The capsaicin took effect just as the Chicago toxicology group sat down for its annual dinner at the 2017 North American Congress of Clinical Toxicology meeting in Vancouver, BC. We all started coughing and lacrimating, along with everyone else seated in the Cambodian restaurant. We first thought the chef was frying up a particularly hot pepper to add to the jumbo prawns.
As it turned out, though, someone outside of the restaurant had been attacked with pepper spray, and it drifted into the restaurant. The symptoms soon resolved, and our group got back to the meal and the rest of the conference. As usual, the NACCT was good for many interesting poster presentations. The following were some of my favorites.
A 53-year-old man was brought to the emergency department after sustaining a bite to his hand from a rattlesnake he had just decapitated. He was bradycardic and dyspneic when EMS got to him. He suffered a cardiac arrest during air transport, but he regained spontaneous circulation after 15 minutes of CPR. He was bleeding from multiple sites on arrival at the hospital. Lab tests showed coagulopathy with low fibrinogen level and platelet count, along with a D-dimer that was “immeasurably high.”
The snake was never specifically identified, but the incident occurred in an area populated primarily by the Prairie rattlesnake (Crotalus viridis.) The patient was treated with a total of 23 vials of Crotalidae polyvalent immune Fab antivenin. Unfortunately, he had sustained catastrophic anoxic encephalopathy, and died on hospital day four after care was withdrawn.
Benjamin Willenbring, MD, et al., from the Minnesota Poison Control System, presented this poster, noting that a venomous snake's bite reflex can persist for several hours after death and decapitation, a phenomenon well documented on numerous YouTube videos. A chef in China's Guangdong province died in 2014 after being bitten by the head of the Indochinese spitting cobra (Naja siamensis) he had decapitated 20 minutes before. The authors said their poster represents the first such fatal case reported in the medical literature.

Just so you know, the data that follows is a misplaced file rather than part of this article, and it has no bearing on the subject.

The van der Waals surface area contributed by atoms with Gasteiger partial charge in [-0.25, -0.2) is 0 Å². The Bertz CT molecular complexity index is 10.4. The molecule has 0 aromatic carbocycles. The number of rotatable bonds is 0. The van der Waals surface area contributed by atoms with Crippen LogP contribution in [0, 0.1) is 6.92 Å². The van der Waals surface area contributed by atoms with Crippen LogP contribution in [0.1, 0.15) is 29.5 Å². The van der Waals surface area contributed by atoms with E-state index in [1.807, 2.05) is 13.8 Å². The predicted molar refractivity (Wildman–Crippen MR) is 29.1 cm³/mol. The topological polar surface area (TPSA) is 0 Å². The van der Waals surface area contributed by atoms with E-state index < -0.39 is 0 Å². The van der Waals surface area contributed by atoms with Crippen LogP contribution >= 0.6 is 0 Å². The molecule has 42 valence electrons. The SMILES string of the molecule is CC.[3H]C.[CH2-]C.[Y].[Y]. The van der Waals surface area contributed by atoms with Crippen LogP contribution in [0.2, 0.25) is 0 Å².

A living snake can modulate the dose of venom delivered during a strike. It is not known if this control mechanism survives after the head is severed. The severity and rapidity of reaction in this case suggests that the venom was injected into the vascular system.
A New Synthetic Cannabinoid
Concern regarding synthetic cannabinoids faded somewhat in 2017 with all the news about the ongoing opioid crisis. A poster presented by Tharwat El Zahran, MD, et al., from the Georgia Poison Center reminded us that synthetic cannabinoids are still with us, and that underground and foreign chemists continue to tweak structures, creating new molecules that emerge one or two steps ahead of the law.
A combative 24-year-old man presented with a pulse rate of 105 bpm, a blood pressure of 180/100 mm Hg, a temperature of 39°C, a respiratory rate of 23 bpm, and an oxygen saturation of 99% on room air. Laboratory evaluation showed lactic acidosis (serum lactate 5.1) and rhabdomyolysis. The urine drug screen was negative, and the ECG showed normal rhythm and intervals.